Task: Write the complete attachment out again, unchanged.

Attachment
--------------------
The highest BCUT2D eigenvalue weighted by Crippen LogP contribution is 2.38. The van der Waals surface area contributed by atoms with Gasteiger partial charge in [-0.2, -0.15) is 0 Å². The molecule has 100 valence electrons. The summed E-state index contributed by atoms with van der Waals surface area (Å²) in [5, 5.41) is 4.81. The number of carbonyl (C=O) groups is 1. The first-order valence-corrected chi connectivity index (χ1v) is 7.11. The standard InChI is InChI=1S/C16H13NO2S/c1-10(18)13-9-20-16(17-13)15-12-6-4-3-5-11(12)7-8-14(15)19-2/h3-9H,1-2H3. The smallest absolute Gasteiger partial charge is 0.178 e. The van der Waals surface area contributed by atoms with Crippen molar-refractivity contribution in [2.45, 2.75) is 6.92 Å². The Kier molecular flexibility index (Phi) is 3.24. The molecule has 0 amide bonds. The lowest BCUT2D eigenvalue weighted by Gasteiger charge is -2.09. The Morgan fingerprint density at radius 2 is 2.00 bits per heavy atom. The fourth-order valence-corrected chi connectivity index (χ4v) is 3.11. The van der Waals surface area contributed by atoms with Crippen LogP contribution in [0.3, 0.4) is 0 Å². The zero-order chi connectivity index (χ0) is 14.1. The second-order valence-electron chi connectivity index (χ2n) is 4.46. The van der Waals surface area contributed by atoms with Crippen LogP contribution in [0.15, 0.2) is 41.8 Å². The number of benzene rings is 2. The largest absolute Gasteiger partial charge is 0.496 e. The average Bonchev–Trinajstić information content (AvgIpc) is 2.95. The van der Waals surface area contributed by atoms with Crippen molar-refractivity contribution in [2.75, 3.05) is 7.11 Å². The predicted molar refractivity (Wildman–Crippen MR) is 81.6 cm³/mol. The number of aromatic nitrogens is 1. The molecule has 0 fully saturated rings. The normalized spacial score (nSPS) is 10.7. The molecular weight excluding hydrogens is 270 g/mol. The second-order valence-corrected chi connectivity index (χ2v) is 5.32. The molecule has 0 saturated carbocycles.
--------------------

The highest BCUT2D eigenvalue weighted by Crippen LogP contribution is 2.38. The van der Waals surface area contributed by atoms with Gasteiger partial charge in [-0.2, -0.15) is 0 Å². The molecule has 100 valence electrons. The summed E-state index contributed by atoms with van der Waals surface area (Å²) in [5, 5.41) is 4.81. The number of carbonyl (C=O) groups is 1. The first-order valence-corrected chi connectivity index (χ1v) is 7.11. The standard InChI is InChI=1S/C16H13NO2S/c1-10(18)13-9-20-16(17-13)15-12-6-4-3-5-11(12)7-8-14(15)19-2/h3-9H,1-2H3. The smallest absolute Gasteiger partial charge is 0.178 e. The van der Waals surface area contributed by atoms with Crippen molar-refractivity contribution in [2.45, 2.75) is 6.92 Å². The Kier molecular flexibility index (Phi) is 3.24. The molecule has 0 amide bonds. The lowest BCUT2D eigenvalue weighted by Gasteiger charge is -2.09. The Morgan fingerprint density at radius 2 is 2.00 bits per heavy atom. The fourth-order valence-corrected chi connectivity index (χ4v) is 3.11. The van der Waals surface area contributed by atoms with Crippen LogP contribution in [0.3, 0.4) is 0 Å². The zero-order chi connectivity index (χ0) is 14.1. The second-order valence-electron chi connectivity index (χ2n) is 4.46. The van der Waals surface area contributed by atoms with Crippen LogP contribution in [0.15, 0.2) is 41.8 Å². The number of benzene rings is 2. The largest absolute Gasteiger partial charge is 0.496 e. The average Bonchev–Trinajstić information content (AvgIpc) is 2.95. The van der Waals surface area contributed by atoms with Crippen molar-refractivity contribution in [2.75, 3.05) is 7.11 Å². The predicted molar refractivity (Wildman–Crippen MR) is 81.6 cm³/mol. The number of aromatic nitrogens is 1. The molecule has 0 fully saturated rings. The normalized spacial score (nSPS) is 10.7. The molecular weight excluding hydrogens is 270 g/mol. The second-order valence-corrected chi connectivity index (χ2v) is 5.32. The molecule has 0 saturated carbocycles.